cap Metro chief to begin with pay of up to $256,500
New Capital Metro chief Linda Watson, the final piece in what community leaders hope will be a team able to right the agency’s perennially listing ship, will be paid as much as $256,500 in her first year year under a fiveyear contract approved unanimously by the board Monday.
That includes $228,000 in salary and up to $28,500 in a performance bonus at the end of the first year, subject to the board awarding one to her. She will also get $25,000 in deferred compensation for each of her first two years here, but not until the end of her second year, according to the contract.
Watson, 57, has another few days to serve as the chief executive officer at the transit agency in Orlando, Fla., and will begin work here Aug. 16. Her hiring caps a year of change at the agency, triggered by a state law overhauling the transit board and the resignation last fall of embattled CEO Fred Gilliam.
An eight-member board, fortified with state-mandated financial and management acumen that the seven-member version preceding it lacked, took over in January. After
Continued from A1 a national search, the board in June chose Watson, who was an executive at the Fort Worth transit agency and ran the Corpus Christi bus operation from 1996 to 2004. She has been in Orlando since then and has received good marks for turning around a troubled organization.
Watson will take over an agency that is still fighting its way out of a self-induced fiscal hole and has feuded with its labor union and riders with disabilities for the past several years.
“I’m very, very excited about getting here and starting to work, meeting all of you and building a fantastic system,” Watson told a packed meeting room at Capital Metro headquarters after the vote.
Even before that, however, Watson got a preview of the often bruising nature of Capital Metro politics when Diane Bomar Aleman, who heads the agency’s advisory committee for people with disabilities, spoke to the board. She urged Watson to use the bus system herself so she could understand the challenges regular riders face.
“I hope that she will be willing to work to neutralize … the current way that Capital Metro staff has been dealing with the disability community,” Aleman said.
Watson, according to the contract, will be eligible for annual raises of up to 4 percent — about $9,000 based on the first-year salary — and bonuses of as much as 12.5 percent each year, at the discretion of the board. She will also be reimbursed up to $3,000 a month for temporary living expenses for at least the next six months and up to $65,000 for actual moving expenses, including closing costs on selling her home in Orlando (she has had no takers so far, Watson said last week, in Florida’s depressed housing market) and for any purchase of a home here.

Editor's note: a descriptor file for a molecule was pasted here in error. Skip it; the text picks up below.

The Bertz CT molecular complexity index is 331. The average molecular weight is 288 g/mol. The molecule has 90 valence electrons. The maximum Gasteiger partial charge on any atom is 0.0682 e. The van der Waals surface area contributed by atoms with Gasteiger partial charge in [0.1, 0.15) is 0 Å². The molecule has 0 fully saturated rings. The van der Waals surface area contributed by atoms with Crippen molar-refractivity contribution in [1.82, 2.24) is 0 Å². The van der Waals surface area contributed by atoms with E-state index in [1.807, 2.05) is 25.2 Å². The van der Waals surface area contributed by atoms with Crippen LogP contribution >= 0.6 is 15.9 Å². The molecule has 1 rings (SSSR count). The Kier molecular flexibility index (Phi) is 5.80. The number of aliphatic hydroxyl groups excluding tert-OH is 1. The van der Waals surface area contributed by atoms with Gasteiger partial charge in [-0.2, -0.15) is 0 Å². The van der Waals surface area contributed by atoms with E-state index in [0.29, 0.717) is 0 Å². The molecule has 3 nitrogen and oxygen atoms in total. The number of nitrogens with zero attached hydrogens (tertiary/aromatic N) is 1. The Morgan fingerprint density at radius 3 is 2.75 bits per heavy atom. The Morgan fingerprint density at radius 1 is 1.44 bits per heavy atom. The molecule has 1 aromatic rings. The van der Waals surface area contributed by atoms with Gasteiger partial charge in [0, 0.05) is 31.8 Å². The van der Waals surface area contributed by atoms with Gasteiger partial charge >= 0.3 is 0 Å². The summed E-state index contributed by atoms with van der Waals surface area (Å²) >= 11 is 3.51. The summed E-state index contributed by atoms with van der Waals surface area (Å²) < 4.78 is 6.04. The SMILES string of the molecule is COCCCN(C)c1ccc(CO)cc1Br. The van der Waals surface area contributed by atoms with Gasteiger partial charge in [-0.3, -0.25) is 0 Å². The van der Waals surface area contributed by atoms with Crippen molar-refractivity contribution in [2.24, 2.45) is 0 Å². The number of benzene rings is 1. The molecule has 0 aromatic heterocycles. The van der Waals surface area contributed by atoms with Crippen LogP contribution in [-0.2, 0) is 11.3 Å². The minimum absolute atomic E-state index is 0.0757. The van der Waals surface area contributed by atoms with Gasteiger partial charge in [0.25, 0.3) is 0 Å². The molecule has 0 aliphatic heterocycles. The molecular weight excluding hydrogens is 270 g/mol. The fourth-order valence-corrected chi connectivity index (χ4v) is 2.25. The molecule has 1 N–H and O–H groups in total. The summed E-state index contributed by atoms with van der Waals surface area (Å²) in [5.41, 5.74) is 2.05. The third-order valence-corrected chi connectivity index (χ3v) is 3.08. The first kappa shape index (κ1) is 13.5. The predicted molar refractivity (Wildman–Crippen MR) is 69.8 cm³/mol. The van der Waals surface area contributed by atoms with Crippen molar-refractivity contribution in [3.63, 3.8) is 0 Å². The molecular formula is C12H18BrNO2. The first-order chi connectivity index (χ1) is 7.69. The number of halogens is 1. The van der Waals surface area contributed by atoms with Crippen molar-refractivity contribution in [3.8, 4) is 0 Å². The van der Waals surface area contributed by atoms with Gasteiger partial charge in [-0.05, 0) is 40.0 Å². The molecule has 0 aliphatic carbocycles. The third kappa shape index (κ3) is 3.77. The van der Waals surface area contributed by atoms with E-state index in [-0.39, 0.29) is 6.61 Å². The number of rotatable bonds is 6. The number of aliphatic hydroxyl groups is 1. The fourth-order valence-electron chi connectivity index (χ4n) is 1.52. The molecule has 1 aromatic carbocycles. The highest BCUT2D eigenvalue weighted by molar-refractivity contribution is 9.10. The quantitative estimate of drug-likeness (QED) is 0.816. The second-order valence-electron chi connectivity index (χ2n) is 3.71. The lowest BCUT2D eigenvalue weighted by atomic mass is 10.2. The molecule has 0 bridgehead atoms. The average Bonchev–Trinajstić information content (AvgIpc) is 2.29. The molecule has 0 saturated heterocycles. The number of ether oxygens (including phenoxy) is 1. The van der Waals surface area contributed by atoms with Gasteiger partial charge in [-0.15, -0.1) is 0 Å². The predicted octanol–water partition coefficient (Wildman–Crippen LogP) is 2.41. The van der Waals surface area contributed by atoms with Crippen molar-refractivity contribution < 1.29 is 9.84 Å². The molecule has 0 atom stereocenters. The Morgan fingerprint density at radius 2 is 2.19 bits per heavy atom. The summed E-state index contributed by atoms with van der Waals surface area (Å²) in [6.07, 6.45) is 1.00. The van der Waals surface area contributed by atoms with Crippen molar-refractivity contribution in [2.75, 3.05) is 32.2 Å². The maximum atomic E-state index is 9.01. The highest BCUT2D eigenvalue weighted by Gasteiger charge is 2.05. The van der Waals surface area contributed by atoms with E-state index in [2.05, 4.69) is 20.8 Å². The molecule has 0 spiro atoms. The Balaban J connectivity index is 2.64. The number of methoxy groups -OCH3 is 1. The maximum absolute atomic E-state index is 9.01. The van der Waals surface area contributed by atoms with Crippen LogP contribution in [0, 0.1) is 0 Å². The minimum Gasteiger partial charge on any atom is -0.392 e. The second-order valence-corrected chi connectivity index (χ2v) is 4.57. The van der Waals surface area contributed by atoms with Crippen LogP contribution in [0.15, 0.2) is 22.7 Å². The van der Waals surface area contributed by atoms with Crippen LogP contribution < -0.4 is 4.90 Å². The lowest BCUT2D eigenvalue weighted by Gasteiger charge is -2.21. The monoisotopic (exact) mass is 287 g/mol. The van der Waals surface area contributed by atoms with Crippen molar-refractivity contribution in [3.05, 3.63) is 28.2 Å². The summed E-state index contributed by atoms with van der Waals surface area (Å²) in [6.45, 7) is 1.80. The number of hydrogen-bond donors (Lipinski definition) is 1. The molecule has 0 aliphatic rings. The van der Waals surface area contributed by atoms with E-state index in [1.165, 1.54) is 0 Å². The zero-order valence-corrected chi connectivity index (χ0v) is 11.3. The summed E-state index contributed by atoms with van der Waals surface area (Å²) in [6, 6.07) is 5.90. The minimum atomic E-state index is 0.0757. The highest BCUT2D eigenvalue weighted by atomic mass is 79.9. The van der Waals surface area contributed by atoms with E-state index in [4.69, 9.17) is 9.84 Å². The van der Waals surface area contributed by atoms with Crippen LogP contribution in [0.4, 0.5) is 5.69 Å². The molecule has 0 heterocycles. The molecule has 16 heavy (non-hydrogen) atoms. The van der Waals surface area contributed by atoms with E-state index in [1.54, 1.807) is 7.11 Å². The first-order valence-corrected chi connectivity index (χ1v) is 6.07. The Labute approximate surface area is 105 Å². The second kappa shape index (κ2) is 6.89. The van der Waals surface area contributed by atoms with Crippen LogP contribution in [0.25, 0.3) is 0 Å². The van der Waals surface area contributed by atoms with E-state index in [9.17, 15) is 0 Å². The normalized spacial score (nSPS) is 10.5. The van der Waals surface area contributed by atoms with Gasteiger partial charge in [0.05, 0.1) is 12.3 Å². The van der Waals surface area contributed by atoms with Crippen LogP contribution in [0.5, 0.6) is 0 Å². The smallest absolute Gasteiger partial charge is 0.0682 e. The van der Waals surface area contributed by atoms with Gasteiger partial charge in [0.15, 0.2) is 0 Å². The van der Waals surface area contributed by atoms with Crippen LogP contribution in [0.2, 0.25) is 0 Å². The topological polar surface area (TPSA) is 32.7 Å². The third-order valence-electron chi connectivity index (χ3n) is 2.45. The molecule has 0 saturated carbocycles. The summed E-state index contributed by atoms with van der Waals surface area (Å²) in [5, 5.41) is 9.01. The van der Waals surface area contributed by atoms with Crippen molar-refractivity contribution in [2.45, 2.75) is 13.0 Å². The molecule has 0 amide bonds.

In the short run, Watson will live in a downtown condo — she signed a rental agreement Monday morning — that she said has a handy stop with three bus routes. Asked at a news conference how she could persuade everyone to try transit, she said that move wasn’t a realistic goal.
“There are a group of people who never ride the bus because it doesn’t fit their needs, or for whatever reason,” Watson said. “And that’s OK.”
Her job, she said, is to create the best system possible for current riders and induce more people to make transit Other Austin-area government leaders:
Marc Ott, City of Austin city manager (11,880 employees, $3.5 billion operating and capital budget): $281,445
Meria Carstarphen, Austin Independent School District superintendent (12,000 employees, $928 million operating budget): $302,000 **
Tom Mason, Lower Colorado River Authority general manager (2,235 employees, $1.65 billion operating and capital budget): $410,000 their choice.
Watson was making $178,000 in annual salary and other compensation at the Central Florida Regional Transportation Authority.
She replaces interim CEO Doug Allen, who was making $200,347 a year with $27,320 in deferred compensation and a $7,200-a-year car allowance, for a total of $234,867. Allen had held that temporary post since Gilliam retired. Gilliam was making $238,000 in salary his last year and $65,000 in deferred compensation, a total of $303,000.
Linda Watson, the new CEO of Capital Metro, will start her job of turning around the struggling transit agency on Aug. 16.